Creating and running an IDL interface Assignment, programming homework help

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Hello I need help with the following. It is important to read the deliverables because i will need the files I have attached both instructions and Grading Rubic to understand what the teacher is looking for...thank you


LibertyU Assignment Instructions

For this assignment, you will create and run an IDL interface using the provided example.

Applications Needed: Java JDK software and IDLTOJAVA compiler. The JDK has a built in ORB and API which enables CORBA distributed object interaction. The IDLTOJAVA compiler converts IDL-to-Java mapping in order to convert IDL interface definitions to Java methods, classes, and interfaces that can be used to implement the server and client code.

To get the latest version of the IDL-to-Java compiler, download the latest version of the Java™ Platform, Standard Edition (Java SE). When Java SE is installed, idlj will be located in the bin directory.

Step 1: Create an IDL Interface

In this step you will map the IDL to Java in order to define the contract between the server and client for your application. The code for this is language independent and will not look like your traditional Java code. Create a new IDL file using your downloaded IDLTOJAVA compiler. Name the file, “Liberty.idl” and enter the following code:

module LibertyApp
{
interface Liberty
{
String libertyU();
};
};

This Liberty U application will only have a single operation. This is all the code that you will need for this step.

Step 2: Mapping Liberty.idl to Java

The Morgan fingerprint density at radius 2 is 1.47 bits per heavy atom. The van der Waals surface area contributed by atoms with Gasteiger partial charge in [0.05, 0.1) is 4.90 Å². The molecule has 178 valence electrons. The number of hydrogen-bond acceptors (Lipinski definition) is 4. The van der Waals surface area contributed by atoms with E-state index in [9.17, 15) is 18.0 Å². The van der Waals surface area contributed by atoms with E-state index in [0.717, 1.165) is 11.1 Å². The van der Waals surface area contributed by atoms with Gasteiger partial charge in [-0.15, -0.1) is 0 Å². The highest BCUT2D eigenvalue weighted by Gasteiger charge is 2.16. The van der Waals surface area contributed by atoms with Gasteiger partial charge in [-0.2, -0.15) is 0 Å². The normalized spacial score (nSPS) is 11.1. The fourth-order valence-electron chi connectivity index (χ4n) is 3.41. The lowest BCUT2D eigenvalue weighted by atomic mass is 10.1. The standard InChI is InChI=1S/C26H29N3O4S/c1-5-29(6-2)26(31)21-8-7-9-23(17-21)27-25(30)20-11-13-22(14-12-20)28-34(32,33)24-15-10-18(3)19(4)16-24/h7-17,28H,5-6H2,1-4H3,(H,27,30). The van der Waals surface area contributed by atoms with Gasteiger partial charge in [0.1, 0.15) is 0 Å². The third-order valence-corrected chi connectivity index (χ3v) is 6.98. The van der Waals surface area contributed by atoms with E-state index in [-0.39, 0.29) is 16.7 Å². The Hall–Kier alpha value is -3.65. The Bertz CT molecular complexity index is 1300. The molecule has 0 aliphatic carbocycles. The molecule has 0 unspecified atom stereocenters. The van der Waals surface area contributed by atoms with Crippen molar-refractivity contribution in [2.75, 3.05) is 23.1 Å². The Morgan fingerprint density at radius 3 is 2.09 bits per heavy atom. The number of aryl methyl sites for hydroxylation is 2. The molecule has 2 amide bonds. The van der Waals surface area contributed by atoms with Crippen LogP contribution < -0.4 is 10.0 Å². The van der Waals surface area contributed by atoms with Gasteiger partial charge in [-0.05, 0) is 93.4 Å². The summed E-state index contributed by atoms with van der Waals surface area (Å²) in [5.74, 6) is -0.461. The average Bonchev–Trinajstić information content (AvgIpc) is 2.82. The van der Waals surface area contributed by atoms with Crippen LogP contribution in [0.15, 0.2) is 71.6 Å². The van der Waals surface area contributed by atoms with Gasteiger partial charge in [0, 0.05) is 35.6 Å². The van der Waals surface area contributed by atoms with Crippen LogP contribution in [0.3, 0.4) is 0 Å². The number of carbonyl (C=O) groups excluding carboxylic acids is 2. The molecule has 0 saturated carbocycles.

In this step you will create the required java files through the IDLTOJAVA tool. Open up your command line prompt. Change the directory to the location of your Liberty.idl file. Enter the compiler command:

idltojava Liberty.idl

You will see that a directory called LibertyApp has been created and it will contain 5 files. Open up Liberty.java. I will contain these lines of code:

/* Liberty.java as generated by idltojava */

package LibertyApp;

public interface Liberty

extends org.omg.CORBA.Object {

String libertyU();

}

Step 3: Create LibertyClient.java

Copy and paste the code into LibertyClient.java

import LibertyApp.*; // The package containing your stubs.

import org.omg.CosNaming.*; // LibertyClient will use the naming service.

import org.omg.CORBA.*; // All CORBA applications need these classes.

public class LibertyClient

{

public static void main(String args[])

{

try{

// create and initialize the ORB

ORB orb = ORB.init(args, null);

// get the root naming context

org.omg.CORBA.Object objRef = orb.resolve_initial_references("NameService");

NamingContext ncRef = NamingContextHelper.narrow(objRef);

// resolve the object reference in naming

NameComponent nc = new NameComponent("Liberty", "");